That, of course, is the choice Morpheus gives to Neo in The Matrix. It works for me because the pill is one’s choice of experience. Regardless of which pill I take, I’m still essentially me. But the environment is distinctly different. My observations, experiences, and thoughts are a result of that environment. What I don’t know in this metaphor is which one is which. I suppose the red pill is Korea.

I find myself crossing off my mental list of must-do things. Most of them involve food: A really good burrito, check; a really good tikka masala, check; a nice IPA, done; hash browns? yep. But I’m also seeing a lot of people I want to see, having some great conversations, and enjoying everything there is to be had here. Last night was a reunion of two of my friends and former colleagues at the university in Busan. It was a non-stop chatter-fest for a good five or six hours. Anytime there was the slightest gap in conversation, someone would pounce to fill it. I love it when that happens.

…here we can be

Posted in Images, Music, Outdoors, Personal, Travel, USA on July 19, 2008 by Elephant Talk

I just got back from three days in Yosemite. I’ve been there many times in my life, but this is the first time in ages that I’ve been there without going to Tuolumne Meadows — aka, my favorite place on Earth. Instead, I went with my parents to a cabin in Wawona, far on the southern tip of the park.

Wawona has none of the grandeur of the valley or Tuolumne, but staying in a cabin was nice. On the morning of the first full day, we drove up to Glacier Point and took in the incredible view of Yosemite Valley, stretching out into Tenaya Canyon, and featuring the classic landmarks of Half Dome, Cloud’s Rest, Nevada and Vernal Falls, and Yosemite Falls.

I wanted to get at least one epic hike in, so my parents agreed to meet me in the valley and I’d hike down there from Glacier Point. It’s roughly 9.5 miles from the point to Curry Village, using the Panorama Trail that passes through Illouette, Nevada and Vernal falls. It’s a mostly downhill journey, so I figured it would take me three or four hours. I realized about a mile in how off I was, not because it isn’t doable, but because I left no time to chill out and enjoy the views. It wound up taking me 4 ½. I kept a rapid clip, but still left enough time to take pictures and stop to soak it all in once in a while.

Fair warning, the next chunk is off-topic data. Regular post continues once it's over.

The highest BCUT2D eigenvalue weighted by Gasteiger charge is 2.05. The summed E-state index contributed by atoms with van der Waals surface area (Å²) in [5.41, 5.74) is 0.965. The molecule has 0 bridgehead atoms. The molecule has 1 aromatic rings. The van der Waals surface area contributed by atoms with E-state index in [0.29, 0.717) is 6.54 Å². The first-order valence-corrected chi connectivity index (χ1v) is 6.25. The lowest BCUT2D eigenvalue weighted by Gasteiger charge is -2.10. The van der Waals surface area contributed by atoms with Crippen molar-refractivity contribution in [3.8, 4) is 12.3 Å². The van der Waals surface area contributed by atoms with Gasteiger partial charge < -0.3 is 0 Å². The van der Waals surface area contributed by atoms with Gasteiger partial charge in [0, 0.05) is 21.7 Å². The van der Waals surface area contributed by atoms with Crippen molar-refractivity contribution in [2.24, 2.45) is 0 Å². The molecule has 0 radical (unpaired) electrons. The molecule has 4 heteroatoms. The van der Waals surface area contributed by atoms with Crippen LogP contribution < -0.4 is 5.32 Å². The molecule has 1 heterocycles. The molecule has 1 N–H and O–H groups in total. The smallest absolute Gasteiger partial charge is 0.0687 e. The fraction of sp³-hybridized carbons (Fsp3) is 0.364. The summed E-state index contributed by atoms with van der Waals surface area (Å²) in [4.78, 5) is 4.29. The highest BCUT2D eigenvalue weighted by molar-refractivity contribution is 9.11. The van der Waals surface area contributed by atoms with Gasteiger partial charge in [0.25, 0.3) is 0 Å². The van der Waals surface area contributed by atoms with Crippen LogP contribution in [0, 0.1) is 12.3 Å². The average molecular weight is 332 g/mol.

View of Half Dome, Yosemite

View of Half Dome, Yosemite

Any time I’m in the Sierra Nevada, music takes on a new level of appreciation. I like to absorb the sounds around me as I start a hike, but before long I have to listen to something to accompany these landscapes exploding into my field of vision.

It can’t be too pretty or soft. Landscape isn’t just nature and color and light out there. There’s an ontological component at work, especially when I’m hiking alone. It’s beauty combined with isolation and god and the possibility of death. So it has to reflect that feel. Stuff that works is Michael Hedges, A Small Good Thing, Kaki King, Scenic, and, for whatever reason, Smashing Pumpkins. But the two biggies for me are Steve Tibbetts and Yes. Steve Tibbetts is perfect because he’s got that whole Buddhist dynamic thing going on of life/death, darkness/light… I don’t know, his stuff is just… intense.

But Yes is in a whole different class. It’s a strange thing, but when I listen to this band in the Sierras I somehow completely close down certain neural pathways while sending myself into what can only be described – unfortunately – as a transcendental experience. If I play a song like “Awaken” or “The Gates of Delirium” or “And You And I” or “Turn of the Century,” something kind of magical happens without me even trying. I still have my rational mind and all my logical facilities. But it brings about an extreme sense of focus within the place. It’s a bizarre and beautiful thing – the music and the landscape congeal into a single, evolving entity, inseparable from each other. Music becomes nature, art becomes landscape. Color and sound are the same vivid thing.

I know how cheesy and pompous that sounds. But I don’t care. Somehow I’m able to conjure the ability to hear music on a sort of elevated level and it’s one of the things that makes me absolutely thrilled to be alive.